Affidavits are commonly used legal instruments. Your attorney may suggest that you provide an affidavit that may be used as evidence in a lawsuit. You may also need to execute an affidavit in order to complete a legal document such as a voter registration card or a name change. As with any legal instrument, it is important to understand exactly what an affidavit is and how it is commonly used before executing one.
What is an Affidavit?
An affidavit is a written document that purports to be the voluntary and truthful statements of the affiant (the person signing the document). There are few requirements for what must be contained in an affidavit. In most jurisdictions, an affidavit must have the affiant’s name and physical address and be signed by the affiant, witnesses and the notary public. The substantive content of an affidavit should be limited to what the affiant knows to be true because of direct observation or experience. It is also important to remember that, by definition, an affidavit is a voluntary statement. That means that a person cannot be required to sign an affidavit by a judge or any other party.
Most states require that a person swear under oath that the statements are true before signing the document in front of a notary public or another public official who is authorized to take oaths. A person who lies on an affidavit can be sued for perjury and subject to the same sentence as others who lie under oath if convicted of perjury. Anyone who is eligible to take an oath in court is usually allowed to make an affidavit. That means that the affiant must understand the content of the affidavit, the importance of an oath and the consequences for violating an oath.
When are Affidavits Typically Used?
Affidavits are typically used to gather evidence in a lawsuit or to make a legal declaration. If you want to register to vote, change your name, conduct certain real estate transactions or gather evidence in a lawsuit then an affidavit may be appropriate. In most cases, a person who signs an affidavit for use in a lawsuit should be prepared to testify in that lawsuit so that the affidavit can be admissible and is not excluded on the basis of hearsay.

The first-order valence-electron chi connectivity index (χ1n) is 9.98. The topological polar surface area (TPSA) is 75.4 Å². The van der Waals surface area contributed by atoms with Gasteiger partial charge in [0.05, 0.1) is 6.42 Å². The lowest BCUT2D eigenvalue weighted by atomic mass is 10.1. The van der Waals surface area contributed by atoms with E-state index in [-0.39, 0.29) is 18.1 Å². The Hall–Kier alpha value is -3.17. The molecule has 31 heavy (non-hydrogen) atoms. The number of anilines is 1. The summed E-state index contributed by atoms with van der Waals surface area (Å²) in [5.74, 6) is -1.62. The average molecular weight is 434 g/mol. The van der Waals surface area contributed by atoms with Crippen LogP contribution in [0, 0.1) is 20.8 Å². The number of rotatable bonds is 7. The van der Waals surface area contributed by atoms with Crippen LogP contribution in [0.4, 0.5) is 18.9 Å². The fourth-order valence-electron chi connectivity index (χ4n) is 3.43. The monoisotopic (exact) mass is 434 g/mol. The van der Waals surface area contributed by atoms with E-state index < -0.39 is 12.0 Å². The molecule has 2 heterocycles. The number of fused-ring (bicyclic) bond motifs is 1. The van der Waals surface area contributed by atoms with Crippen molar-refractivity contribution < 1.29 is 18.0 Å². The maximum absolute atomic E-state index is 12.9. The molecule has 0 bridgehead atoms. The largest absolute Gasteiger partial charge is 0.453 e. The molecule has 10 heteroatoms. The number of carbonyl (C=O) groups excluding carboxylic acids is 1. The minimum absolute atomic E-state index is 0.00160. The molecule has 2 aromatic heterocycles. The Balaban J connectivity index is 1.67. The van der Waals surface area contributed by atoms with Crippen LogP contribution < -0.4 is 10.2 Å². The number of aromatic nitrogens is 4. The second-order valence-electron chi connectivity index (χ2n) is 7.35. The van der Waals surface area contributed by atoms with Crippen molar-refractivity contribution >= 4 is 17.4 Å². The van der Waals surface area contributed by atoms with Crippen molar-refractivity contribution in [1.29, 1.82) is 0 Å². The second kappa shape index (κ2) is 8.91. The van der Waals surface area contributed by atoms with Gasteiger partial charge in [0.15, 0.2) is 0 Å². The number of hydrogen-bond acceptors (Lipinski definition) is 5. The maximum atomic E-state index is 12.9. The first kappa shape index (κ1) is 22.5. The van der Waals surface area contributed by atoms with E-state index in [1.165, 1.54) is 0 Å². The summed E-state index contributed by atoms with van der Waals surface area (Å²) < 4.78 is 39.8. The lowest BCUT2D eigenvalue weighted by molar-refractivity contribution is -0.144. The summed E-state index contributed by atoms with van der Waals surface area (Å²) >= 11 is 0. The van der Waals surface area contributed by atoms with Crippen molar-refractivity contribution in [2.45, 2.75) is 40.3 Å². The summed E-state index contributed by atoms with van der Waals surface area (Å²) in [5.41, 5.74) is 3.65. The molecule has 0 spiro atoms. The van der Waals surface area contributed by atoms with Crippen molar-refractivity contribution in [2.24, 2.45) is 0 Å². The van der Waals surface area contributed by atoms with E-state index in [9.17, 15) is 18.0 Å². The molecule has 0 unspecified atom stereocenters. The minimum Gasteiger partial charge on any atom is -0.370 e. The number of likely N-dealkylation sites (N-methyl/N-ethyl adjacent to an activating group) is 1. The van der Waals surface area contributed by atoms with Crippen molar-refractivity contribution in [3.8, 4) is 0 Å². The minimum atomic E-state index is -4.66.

What You Should Do if You Have Questions About an Affidavit?
Many types of affidavits can be completed with the assistance of preprinted forms. For example, if you want to change your name or make an affidavit of title for a real estate matter then you can usually use a preprinted form and present to a notary public for legal execution. If you are asked to complete an affidavit related to an existing or potential lawsuit or if you have any questions about a preprinted form and its legal implications then you should consult an attorney in your state for further information. It is important to remember that the consequences for perjury can be significant and that your affidavit must be truthful. If used in the correct way, affidavits are inexpensive and useful means of evidence for legal purposes.
The information on this page is meant to provide a general overview of the law. The laws in your state and/or city may deviate significantly from those described here. If you have specific questions related to your situation you should speak with a local attorney.